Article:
When we bought our first portion of land there, making an allowance for its improvements, we paid less than $200 an acre. Today I understand that $1000 an acre is asked for adjoining the property.

The present agitation is based absolutely upon wrong premises. Real estate dealers and others have worked up a feeling that there is danger to the neighborhood. Possibly they themselves are also suffering a misconception of the whole purpose and tenor of the restraint and care of the ordinary insane. I believe that in the breast of everyone there is that disposition to fairness , which, if this matter were understood, would not have permitted even a small gathering of those who met at Mount Tabor to discuss this subject. I believe that the ordinary man and woman has some sympathy for the unfortunate class which are denominated “the insane” and that every one is willing to submit to a trifling accommodation if in so doing respect is had for those so unfortunate as to have been bereft of their reason. Of all persons on earth, the mentally afflicted are the most unfortunate.

In private institutions for the insane the dangerous classes are promptly weeded out. In public institutions they are given special supervisory care. The fewness of these members in an insane colony as found in a public asylum where, perhaps in the average ward of from 20 to 60 patients from two to six attendants are ample to oversee the same, and where in an institution of from 1000 to 3000 patients not a single casualty occurs among those who have to do with the patients for ten years or more, is ample refutation of the old theory that the insane man or the insane woman is a wild beast dangerous to the community. Many of these patients chafe under restraint, yet with all this no special danger to the attendant is current. How much less would there be danger to the public if such patients should escape?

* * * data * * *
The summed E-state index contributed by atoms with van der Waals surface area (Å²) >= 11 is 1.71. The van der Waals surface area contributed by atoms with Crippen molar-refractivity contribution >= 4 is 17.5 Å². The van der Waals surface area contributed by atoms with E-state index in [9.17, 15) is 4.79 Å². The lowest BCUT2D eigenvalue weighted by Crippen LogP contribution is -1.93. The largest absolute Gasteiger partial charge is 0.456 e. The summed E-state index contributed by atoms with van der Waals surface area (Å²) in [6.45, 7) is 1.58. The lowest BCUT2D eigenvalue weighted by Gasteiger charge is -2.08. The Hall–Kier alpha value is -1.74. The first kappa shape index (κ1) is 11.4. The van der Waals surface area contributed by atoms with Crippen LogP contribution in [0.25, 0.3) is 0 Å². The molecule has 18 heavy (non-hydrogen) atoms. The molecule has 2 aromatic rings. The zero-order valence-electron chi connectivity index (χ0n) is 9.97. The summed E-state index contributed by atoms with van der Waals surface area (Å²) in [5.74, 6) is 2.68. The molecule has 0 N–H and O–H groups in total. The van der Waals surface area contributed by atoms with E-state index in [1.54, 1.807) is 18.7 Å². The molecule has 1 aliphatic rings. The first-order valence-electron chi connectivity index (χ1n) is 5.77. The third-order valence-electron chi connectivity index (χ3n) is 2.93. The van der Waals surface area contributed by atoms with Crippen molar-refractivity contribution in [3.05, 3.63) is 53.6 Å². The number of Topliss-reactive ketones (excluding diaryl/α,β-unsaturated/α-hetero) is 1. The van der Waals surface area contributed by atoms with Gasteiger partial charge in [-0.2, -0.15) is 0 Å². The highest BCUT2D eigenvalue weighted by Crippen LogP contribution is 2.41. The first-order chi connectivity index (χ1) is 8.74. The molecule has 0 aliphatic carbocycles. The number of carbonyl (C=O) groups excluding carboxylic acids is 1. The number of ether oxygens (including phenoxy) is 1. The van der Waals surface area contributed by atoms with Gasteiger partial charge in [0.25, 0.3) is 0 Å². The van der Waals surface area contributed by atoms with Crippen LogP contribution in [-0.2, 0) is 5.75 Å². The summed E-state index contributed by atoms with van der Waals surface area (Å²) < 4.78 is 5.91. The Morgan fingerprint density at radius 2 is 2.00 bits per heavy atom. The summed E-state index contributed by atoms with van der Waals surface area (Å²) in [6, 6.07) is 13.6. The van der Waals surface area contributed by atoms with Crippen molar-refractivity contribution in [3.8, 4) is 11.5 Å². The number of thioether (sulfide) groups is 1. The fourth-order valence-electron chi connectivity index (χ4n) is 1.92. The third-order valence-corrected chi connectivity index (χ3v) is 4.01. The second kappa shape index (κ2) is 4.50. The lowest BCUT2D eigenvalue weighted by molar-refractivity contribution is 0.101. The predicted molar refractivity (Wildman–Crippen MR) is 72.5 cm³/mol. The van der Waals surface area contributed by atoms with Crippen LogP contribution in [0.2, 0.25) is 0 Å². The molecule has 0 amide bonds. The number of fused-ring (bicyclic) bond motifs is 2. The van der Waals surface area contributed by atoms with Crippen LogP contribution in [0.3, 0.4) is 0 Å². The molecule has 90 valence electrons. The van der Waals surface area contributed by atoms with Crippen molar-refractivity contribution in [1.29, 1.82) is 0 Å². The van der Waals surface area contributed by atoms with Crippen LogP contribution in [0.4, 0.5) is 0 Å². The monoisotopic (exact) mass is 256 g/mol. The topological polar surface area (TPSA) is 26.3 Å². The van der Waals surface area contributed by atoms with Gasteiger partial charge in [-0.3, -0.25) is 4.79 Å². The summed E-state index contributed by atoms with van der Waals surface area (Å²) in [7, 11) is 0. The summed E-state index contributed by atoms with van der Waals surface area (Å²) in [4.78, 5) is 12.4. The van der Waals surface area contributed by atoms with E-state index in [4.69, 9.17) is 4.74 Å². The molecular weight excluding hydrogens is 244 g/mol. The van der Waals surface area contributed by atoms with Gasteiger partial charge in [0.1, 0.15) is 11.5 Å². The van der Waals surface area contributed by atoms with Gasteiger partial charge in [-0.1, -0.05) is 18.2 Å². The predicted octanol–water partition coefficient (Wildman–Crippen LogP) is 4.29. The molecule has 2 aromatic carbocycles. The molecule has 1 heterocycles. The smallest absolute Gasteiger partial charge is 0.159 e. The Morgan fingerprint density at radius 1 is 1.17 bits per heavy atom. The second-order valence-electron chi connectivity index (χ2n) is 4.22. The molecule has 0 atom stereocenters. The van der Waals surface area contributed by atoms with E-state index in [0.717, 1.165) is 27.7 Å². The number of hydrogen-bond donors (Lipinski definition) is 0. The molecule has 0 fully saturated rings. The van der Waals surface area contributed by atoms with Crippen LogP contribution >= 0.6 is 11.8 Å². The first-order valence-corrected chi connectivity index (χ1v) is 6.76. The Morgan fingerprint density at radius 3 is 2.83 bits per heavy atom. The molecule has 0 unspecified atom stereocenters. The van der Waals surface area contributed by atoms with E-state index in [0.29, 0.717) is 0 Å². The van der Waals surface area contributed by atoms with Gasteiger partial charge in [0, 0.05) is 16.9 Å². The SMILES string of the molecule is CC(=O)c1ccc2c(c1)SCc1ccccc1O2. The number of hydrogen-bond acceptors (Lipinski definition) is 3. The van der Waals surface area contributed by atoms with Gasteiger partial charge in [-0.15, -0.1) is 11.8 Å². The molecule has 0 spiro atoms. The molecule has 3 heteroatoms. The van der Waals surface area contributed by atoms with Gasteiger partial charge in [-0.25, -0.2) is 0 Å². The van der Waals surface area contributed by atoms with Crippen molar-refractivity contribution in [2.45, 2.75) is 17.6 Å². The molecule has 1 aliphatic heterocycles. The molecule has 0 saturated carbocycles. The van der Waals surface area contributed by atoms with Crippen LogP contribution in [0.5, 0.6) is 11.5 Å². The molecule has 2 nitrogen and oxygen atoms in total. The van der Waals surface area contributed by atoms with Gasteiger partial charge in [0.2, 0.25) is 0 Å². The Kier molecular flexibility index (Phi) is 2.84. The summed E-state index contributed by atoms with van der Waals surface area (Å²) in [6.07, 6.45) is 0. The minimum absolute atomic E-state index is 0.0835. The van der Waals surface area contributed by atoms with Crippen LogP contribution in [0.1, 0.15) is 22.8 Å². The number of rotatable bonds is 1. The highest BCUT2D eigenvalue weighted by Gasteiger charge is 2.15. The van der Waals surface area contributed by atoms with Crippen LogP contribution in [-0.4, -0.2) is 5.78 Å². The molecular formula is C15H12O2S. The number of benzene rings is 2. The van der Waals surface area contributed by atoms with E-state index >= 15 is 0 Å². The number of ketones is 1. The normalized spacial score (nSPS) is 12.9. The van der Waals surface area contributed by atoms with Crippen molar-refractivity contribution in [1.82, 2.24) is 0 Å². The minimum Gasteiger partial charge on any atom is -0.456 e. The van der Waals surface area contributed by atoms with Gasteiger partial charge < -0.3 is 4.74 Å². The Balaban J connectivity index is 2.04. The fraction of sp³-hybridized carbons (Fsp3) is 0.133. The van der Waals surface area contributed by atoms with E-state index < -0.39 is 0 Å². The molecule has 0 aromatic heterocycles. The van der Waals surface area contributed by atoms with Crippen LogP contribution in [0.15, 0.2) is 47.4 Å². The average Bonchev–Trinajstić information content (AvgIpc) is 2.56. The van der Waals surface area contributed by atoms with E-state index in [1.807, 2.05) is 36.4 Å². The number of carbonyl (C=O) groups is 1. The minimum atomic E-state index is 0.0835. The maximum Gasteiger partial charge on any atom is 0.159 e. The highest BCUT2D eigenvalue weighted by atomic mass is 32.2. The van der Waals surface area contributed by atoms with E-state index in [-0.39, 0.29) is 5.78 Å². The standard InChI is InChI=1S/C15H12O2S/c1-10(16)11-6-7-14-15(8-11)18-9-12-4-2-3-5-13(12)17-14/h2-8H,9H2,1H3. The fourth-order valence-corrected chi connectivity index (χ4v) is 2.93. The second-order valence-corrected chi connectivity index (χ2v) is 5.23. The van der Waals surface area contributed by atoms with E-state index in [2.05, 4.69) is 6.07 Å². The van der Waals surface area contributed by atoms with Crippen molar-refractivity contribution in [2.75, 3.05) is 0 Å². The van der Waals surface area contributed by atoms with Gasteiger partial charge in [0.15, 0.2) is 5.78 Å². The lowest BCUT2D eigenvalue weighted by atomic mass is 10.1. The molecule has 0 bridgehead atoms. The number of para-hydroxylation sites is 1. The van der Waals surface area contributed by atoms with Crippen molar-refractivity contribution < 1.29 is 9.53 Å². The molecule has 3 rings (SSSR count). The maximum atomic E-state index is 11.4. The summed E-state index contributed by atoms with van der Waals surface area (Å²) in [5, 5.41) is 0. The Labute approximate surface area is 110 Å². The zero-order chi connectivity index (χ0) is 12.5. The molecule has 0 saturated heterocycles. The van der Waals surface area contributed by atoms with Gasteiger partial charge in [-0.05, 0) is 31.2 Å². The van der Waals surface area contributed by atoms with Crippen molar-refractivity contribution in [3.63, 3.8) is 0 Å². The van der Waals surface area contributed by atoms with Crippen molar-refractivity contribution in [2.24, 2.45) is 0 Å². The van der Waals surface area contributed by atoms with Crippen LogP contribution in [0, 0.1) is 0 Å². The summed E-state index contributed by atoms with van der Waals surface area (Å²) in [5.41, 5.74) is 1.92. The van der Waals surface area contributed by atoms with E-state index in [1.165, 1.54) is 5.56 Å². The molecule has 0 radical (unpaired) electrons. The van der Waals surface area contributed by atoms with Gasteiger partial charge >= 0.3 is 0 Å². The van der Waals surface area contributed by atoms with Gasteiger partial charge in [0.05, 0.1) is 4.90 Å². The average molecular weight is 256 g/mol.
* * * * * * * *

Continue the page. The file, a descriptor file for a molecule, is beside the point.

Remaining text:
Some of these patients are bed-ridden. A large number are simply weakminded. The vast majority under kind care have no desire to flee.

It is time that this idea that the insane are as so many wild beasts should pass away, and if this incident at Mount Tabor shall be the means of educating the public, a little more, upon this great subject, it will have been worth the trouble and annoyance and publicity which has been given it.

My own personal views regarding the danger from contact with the insane has been worth the trouble and annoyance and publicity which has been given it.

My own personal views regarding the danger from contact with the insane has been manifested in more ways than one. If I had for a moment thought such within the range of faintest possibility, for more than five years I would not have lived under the same roof with these unfortunates, and have permitted by [sic] own little children, too small to be able to defend themselves, to take such risk as those who have spoken against the present movement, would lead the uniformed to believe exists. One moment’s danger to these little fellows would more than overcome all the benefits which I could ever hope to receive from all the sanitariums on earth.

HENRY WALDO COE.